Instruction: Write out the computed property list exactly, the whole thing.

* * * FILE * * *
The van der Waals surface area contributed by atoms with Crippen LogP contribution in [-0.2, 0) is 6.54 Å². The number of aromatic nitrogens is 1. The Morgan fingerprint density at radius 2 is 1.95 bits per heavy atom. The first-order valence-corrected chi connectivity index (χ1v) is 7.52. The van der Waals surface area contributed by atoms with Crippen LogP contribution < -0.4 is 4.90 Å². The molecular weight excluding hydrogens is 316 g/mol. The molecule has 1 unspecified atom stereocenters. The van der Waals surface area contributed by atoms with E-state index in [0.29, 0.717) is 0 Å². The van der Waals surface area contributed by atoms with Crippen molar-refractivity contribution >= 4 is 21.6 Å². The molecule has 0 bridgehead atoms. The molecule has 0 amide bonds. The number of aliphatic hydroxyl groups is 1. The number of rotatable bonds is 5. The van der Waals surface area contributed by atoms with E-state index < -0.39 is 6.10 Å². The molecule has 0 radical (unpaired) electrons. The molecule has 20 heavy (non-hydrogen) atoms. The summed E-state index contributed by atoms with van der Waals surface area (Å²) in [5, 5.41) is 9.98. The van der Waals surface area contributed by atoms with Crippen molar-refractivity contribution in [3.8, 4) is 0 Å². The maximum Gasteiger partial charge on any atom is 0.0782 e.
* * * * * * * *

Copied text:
The van der Waals surface area contributed by atoms with Crippen LogP contribution in [-0.2, 0) is 6.54 Å². The number of aromatic nitrogens is 1. The Morgan fingerprint density at radius 2 is 1.95 bits per heavy atom. The first-order valence-corrected chi connectivity index (χ1v) is 7.52. The van der Waals surface area contributed by atoms with Crippen LogP contribution < -0.4 is 4.90 Å². The molecular weight excluding hydrogens is 316 g/mol. The molecule has 1 unspecified atom stereocenters. The van der Waals surface area contributed by atoms with E-state index in [0.29, 0.717) is 0 Å². The van der Waals surface area contributed by atoms with Crippen molar-refractivity contribution >= 4 is 21.6 Å². The molecule has 0 bridgehead atoms. The molecule has 0 amide bonds. The number of aliphatic hydroxyl groups is 1. The number of rotatable bonds is 5. The van der Waals surface area contributed by atoms with E-state index < -0.39 is 6.10 Å². The molecule has 0 radical (unpaired) electrons. The molecule has 20 heavy (non-hydrogen) atoms. The summed E-state index contributed by atoms with van der Waals surface area (Å²) in [5, 5.41) is 9.98. The van der Waals surface area contributed by atoms with Crippen molar-refractivity contribution in [3.8, 4) is 0 Å². The maximum Gasteiger partial charge on any atom is 0.0782 e.